Strategy to make Suffolk “smoke free” set to be launched, leading to renewed calls for county council to disinvest from tobacco firms

Public health body to launch strategy aimed at gettting Suffolk "smoke free"

Public health body to launch strategy aimed at gettting Suffolk "smoke free" - Credit: PA

Public health officials at Suffolk County Council are set to launch a new strategy aimed at making Suffolk “smoke free” – despite the authority still investing millions of pounds in tobacco firms.

Latest figures estimate smoking-related illnesses cause more than 1,100 deaths in Suffolk and a number of recommendations to bring down the number of smokers in the county have been laid out in a report to the county’s health and wellbeing board.

This includes developing smoking prevention programmes for schools and youth organisations.

The document has been welcomed, but has also led to renewed calls for the council to cease investing pension fund money in tobacco firms, an issue which has raged since the authority took on public health duties in 2013.

Sandy Martin, Labour group leader at the council, said he would welcome a campaign to help people stop smoking.

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On the issue of the pension fund investment, he added: “We have made it perfectly clear what we think about the county council investing (the pension fund) in tobacco and the majority of the rest of the county council have agreed with us.

“There is a process that needs to be gone through (to end the investment) but if the county council has failed to sort this out within a fairly short period of time, I think people will begin to question it and if they are committed to making it happen.”

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Last year the council, which as of November had £40million invested in the industry, voted to disinvest if an alternative could be found. A final decision is due to be made in February.

A council spokesman added: “The Pensions Committee has instructed officers to investigate the legal position surrounding tobacco disinvestment, a report will go to the next committee meeting.”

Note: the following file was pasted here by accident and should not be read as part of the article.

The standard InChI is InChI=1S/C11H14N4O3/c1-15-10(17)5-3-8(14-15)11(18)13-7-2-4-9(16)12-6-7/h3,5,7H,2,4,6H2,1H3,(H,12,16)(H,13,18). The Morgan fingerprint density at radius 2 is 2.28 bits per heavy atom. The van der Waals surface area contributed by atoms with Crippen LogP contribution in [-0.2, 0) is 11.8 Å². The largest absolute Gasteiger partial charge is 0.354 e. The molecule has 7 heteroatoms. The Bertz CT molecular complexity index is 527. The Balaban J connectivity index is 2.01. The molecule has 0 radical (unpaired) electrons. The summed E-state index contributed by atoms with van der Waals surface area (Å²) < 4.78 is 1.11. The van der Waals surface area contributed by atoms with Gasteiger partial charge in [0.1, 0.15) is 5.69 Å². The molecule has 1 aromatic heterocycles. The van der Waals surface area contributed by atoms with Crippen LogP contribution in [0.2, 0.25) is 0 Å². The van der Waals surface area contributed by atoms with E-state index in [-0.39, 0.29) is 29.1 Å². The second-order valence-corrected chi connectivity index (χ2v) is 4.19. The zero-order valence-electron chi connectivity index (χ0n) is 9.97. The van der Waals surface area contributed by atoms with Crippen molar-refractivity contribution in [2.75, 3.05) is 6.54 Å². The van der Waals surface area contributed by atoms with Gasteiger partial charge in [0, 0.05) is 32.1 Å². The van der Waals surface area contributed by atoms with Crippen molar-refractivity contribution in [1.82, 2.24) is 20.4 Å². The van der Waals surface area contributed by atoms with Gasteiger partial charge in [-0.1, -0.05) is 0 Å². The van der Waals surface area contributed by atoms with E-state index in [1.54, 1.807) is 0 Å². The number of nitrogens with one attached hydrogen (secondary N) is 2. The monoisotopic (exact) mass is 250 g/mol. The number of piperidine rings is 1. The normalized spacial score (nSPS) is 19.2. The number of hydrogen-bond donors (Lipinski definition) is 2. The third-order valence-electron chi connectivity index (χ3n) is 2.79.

The smoke-free strategy itself aims to dramatically drive down the number of smokers in the county.

It is focusing on creating environments where people choose not to smoke, protecting people from second-hand smoke and enabling people to quit.

Recommendations to achieve the goal include developing smoking prevention programmes and focusing on underage sales.

Addressing the figures over smoking-related deaths and ill health in Suffolk, Alan Murray, county council cabinet member for health and adult care, said: “This makes reducing tobacco consumption a priority for Suffolk’s Health and Wellbeing Board, which is why we are discussing possible recommendations next week, to adopt a range of measures to take action and seek commitment from all partners to cut smoking in every home and business.

“Our principal aim is to prevent young people from getting started in the first place and we have set a vision for a tobacco-free generation.”

Campaigners have welcomed the county council’s new strategy to reduce the number of people smoking in Suffolk, which currently stands at about one in five people in the county.

The report suggests there needs to be a change in the county’s approach to tobacco.

Officials say a successful strategy will help protect children and young people from harm and improving healthy life expectancy.

Amanda Sandford, information manager at Action on Smoking and Health (ASH), described the tobacco plan as “very encouraging”.

She added: “Smoking places a huge financial and health burden on local communities so if this plan is implemented it will not only lead to a healthier population but will also result in considerable cost savings for the council and the local population.”

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